The animal is seen crouching with its head turned back. The antlers are of a modest size. The eye may have served as a suspension hole. The work is done in flat planes without detailing lines. The stone is pale green. (Nicks on antler tips; spotty adhesions and/or soil adhering.)
Animal in profile; rounded edges; no decoration; semi-translucent green. (Clouds of calcification with some surface damage.)
The jade stag is presented in silhouette, with its characteristic horns extending backward to repeat the curving form of the stag’s body. Details such as the eye, ear, and haunches are indicated with beveled lines. The animal’s cloven hooves are schematically presented. There is a circular perforation on the stag’s throat. (Mostly calcified; old stickers …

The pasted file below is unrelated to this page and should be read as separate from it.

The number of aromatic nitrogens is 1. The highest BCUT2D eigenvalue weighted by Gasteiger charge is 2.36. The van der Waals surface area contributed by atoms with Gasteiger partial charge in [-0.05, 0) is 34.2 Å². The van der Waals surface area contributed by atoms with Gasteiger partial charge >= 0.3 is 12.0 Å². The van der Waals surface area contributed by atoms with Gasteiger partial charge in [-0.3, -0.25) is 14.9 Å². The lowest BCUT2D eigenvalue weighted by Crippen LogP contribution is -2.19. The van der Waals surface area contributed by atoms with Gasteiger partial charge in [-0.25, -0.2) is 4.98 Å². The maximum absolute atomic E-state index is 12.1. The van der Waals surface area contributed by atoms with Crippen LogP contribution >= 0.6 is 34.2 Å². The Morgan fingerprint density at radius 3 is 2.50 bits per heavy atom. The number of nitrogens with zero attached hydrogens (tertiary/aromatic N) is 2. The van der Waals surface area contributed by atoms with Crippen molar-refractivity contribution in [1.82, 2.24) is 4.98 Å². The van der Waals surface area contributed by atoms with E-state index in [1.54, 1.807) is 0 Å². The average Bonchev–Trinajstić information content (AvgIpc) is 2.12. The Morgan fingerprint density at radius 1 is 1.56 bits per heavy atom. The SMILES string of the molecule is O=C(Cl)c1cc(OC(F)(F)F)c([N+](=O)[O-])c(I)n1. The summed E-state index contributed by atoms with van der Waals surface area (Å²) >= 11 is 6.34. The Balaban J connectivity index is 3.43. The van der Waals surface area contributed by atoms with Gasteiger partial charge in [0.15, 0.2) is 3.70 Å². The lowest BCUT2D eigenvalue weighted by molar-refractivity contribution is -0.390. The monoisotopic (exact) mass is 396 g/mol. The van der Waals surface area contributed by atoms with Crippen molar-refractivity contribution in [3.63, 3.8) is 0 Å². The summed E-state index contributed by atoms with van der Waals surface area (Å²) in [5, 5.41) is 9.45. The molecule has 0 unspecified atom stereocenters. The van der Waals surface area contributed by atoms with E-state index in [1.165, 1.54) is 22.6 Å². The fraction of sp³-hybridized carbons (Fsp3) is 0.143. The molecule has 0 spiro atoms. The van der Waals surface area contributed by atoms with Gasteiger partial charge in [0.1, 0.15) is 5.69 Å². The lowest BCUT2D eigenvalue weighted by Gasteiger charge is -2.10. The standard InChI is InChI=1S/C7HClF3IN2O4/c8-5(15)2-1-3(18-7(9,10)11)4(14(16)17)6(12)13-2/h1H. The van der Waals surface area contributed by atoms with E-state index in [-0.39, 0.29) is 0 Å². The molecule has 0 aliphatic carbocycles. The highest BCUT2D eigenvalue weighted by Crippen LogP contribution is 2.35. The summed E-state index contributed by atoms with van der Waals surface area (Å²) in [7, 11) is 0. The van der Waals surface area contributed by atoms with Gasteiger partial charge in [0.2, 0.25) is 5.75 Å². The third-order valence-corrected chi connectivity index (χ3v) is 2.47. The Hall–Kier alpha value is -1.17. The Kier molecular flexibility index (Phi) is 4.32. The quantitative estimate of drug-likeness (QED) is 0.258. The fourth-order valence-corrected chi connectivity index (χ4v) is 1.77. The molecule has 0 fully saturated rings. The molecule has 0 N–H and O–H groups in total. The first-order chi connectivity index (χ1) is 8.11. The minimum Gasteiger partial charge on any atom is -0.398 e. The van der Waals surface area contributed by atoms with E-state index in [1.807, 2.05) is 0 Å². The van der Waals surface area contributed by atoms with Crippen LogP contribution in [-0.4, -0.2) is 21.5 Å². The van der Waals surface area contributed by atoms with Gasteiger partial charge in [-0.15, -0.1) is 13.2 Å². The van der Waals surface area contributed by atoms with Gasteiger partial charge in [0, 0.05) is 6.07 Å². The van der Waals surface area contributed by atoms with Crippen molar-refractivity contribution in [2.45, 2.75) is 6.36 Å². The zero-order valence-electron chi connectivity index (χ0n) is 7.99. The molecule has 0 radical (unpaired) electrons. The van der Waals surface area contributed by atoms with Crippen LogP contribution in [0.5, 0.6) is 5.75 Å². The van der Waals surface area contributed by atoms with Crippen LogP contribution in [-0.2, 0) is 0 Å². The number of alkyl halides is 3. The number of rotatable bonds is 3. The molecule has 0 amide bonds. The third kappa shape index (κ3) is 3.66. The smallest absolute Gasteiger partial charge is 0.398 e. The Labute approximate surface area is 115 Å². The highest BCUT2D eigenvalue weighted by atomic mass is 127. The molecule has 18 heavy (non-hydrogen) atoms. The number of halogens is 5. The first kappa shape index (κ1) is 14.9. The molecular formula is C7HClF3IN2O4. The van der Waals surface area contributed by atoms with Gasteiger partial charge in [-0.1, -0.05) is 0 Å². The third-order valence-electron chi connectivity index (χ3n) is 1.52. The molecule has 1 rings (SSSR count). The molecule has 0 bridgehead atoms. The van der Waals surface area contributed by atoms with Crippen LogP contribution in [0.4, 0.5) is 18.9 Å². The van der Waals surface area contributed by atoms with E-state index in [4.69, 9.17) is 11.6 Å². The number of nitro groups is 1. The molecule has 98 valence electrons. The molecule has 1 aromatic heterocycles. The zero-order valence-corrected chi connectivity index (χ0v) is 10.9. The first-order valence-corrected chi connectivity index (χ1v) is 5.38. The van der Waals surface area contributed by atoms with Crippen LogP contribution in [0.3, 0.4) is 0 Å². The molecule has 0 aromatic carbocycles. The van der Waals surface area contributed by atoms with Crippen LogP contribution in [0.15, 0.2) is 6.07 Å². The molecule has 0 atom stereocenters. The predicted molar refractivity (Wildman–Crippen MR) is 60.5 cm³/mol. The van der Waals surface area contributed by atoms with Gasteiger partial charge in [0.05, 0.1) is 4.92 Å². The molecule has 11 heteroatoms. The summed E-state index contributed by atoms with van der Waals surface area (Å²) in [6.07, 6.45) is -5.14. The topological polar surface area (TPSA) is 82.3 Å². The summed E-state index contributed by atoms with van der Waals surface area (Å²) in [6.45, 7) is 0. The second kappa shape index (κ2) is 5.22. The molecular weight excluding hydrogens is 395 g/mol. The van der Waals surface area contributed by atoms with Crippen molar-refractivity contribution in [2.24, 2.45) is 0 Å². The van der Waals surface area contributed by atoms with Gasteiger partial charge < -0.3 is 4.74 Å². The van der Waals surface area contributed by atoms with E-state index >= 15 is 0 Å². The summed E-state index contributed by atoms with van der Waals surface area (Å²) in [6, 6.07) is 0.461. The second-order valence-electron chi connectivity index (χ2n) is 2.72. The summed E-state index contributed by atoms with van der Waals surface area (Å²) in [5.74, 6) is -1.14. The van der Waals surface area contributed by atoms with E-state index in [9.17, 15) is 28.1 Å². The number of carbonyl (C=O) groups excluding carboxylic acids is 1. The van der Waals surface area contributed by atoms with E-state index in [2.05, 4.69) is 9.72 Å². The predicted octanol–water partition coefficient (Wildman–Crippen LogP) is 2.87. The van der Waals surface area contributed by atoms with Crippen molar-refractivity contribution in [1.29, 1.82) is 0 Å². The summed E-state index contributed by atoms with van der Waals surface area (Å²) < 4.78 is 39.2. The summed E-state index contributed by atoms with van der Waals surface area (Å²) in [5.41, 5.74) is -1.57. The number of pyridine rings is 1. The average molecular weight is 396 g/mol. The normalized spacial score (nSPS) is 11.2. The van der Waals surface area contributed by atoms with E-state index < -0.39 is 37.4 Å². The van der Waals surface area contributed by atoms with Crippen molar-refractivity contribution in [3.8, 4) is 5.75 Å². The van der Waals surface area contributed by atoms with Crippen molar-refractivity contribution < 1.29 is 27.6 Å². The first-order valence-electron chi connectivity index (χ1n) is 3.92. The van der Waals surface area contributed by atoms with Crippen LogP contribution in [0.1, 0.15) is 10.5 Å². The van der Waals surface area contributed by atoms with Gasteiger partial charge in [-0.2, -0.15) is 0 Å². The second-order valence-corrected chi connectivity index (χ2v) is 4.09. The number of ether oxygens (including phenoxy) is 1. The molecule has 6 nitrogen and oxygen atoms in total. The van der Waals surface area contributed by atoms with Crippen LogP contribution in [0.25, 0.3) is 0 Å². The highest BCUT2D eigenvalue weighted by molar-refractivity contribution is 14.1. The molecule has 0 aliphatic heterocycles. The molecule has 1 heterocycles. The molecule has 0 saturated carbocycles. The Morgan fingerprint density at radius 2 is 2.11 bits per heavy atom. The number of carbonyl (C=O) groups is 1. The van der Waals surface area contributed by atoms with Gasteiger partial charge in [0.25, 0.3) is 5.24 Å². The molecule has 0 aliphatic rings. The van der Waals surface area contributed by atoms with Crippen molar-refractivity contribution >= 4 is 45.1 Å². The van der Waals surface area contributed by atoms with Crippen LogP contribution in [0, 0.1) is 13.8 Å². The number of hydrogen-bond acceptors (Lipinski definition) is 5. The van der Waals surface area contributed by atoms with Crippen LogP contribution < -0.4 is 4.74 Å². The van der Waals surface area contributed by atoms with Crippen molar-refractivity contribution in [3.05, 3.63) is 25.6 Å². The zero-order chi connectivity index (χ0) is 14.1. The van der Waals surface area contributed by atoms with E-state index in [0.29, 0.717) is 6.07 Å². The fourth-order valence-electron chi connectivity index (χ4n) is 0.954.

The head of this stag is turned back as it carries its flame-like, four horned antlers. Details are by line drilling. One hole for suspension. The color of the stone is an olive-tinged brown. (Dark spot on rear flank; soil adhering; good condition.)
Deer plaque, profile with head turned back; opaque tan and brown/gray. (Many calcified areas; powdery, worn; both legs broken off; ear chipped; crack in center of body. Traces of cinnabar.)
Ellipsoid shaped stamp seal with stag motif facing a tall plant and a star located at 10 o’clock.
Dome shaped stamp seal with stag motif, seated to right with streamers. Inscription at 2 o’clock and 7 o’clock. Seals with the motif of a stag have been excavated on sealings or bullae at sites like Takht-e Sulaiman and Qasr Abu Nasr in Iran. The stag was considered a royal animal in Sasanian art and …